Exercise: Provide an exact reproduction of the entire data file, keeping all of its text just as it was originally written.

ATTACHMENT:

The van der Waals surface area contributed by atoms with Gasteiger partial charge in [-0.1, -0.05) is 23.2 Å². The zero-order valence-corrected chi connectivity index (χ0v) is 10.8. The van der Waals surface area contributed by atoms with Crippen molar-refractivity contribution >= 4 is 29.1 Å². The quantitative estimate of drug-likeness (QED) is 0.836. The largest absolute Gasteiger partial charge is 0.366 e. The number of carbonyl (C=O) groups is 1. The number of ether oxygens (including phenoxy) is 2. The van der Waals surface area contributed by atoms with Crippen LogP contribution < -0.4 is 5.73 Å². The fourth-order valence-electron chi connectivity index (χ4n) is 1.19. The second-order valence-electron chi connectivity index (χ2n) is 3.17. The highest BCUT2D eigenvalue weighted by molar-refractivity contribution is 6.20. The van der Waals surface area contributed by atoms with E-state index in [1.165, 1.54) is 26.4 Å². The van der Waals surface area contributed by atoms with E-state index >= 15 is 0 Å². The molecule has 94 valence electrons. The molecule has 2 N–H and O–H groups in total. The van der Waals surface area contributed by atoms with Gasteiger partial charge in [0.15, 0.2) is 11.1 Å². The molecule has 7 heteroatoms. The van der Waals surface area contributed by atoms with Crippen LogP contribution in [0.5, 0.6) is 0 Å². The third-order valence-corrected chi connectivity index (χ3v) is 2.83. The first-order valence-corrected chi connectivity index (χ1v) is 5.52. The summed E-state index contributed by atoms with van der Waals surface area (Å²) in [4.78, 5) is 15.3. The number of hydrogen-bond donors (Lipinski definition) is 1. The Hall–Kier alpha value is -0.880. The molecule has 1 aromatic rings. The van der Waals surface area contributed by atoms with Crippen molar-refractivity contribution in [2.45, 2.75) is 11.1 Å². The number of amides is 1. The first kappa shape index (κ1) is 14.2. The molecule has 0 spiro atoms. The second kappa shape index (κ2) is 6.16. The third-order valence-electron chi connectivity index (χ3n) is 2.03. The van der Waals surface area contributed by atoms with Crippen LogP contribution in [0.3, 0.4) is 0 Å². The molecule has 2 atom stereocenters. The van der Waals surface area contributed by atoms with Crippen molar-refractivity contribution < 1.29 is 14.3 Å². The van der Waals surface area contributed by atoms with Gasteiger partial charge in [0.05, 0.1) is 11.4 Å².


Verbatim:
The van der Waals surface area contributed by atoms with Gasteiger partial charge in [-0.1, -0.05) is 23.2 Å². The zero-order valence-corrected chi connectivity index (χ0v) is 10.8. The van der Waals surface area contributed by atoms with Crippen molar-refractivity contribution >= 4 is 29.1 Å². The quantitative estimate of drug-likeness (QED) is 0.836. The largest absolute Gasteiger partial charge is 0.366 e. The number of carbonyl (C=O) groups is 1. The number of ether oxygens (including phenoxy) is 2. The van der Waals surface area contributed by atoms with Crippen LogP contribution < -0.4 is 5.73 Å². The fourth-order valence-electron chi connectivity index (χ4n) is 1.19. The second-order valence-electron chi connectivity index (χ2n) is 3.17. The highest BCUT2D eigenvalue weighted by molar-refractivity contribution is 6.20. The van der Waals surface area contributed by atoms with E-state index in [1.165, 1.54) is 26.4 Å². The van der Waals surface area contributed by atoms with E-state index >= 15 is 0 Å². The molecule has 94 valence electrons. The molecule has 2 N–H and O–H groups in total. The van der Waals surface area contributed by atoms with Gasteiger partial charge in [0.15, 0.2) is 11.1 Å². The molecule has 7 heteroatoms. The van der Waals surface area contributed by atoms with Crippen LogP contribution in [0.5, 0.6) is 0 Å². The third-order valence-corrected chi connectivity index (χ3v) is 2.83. The first-order valence-corrected chi connectivity index (χ1v) is 5.52. The summed E-state index contributed by atoms with van der Waals surface area (Å²) in [4.78, 5) is 15.3. The number of hydrogen-bond donors (Lipinski definition) is 1. The Hall–Kier alpha value is -0.880. The molecule has 1 aromatic rings. The van der Waals surface area contributed by atoms with Crippen molar-refractivity contribution in [2.45, 2.75) is 11.1 Å². The number of amides is 1. The first kappa shape index (κ1) is 14.2. The molecule has 0 spiro atoms. The second kappa shape index (κ2) is 6.16. The third-order valence-electron chi connectivity index (χ3n) is 2.03. The van der Waals surface area contributed by atoms with Crippen LogP contribution in [0.3, 0.4) is 0 Å². The molecule has 2 atom stereocenters. The van der Waals surface area contributed by atoms with Crippen molar-refractivity contribution < 1.29 is 14.3 Å². The van der Waals surface area contributed by atoms with Gasteiger partial charge in [0.05, 0.1) is 11.4 Å².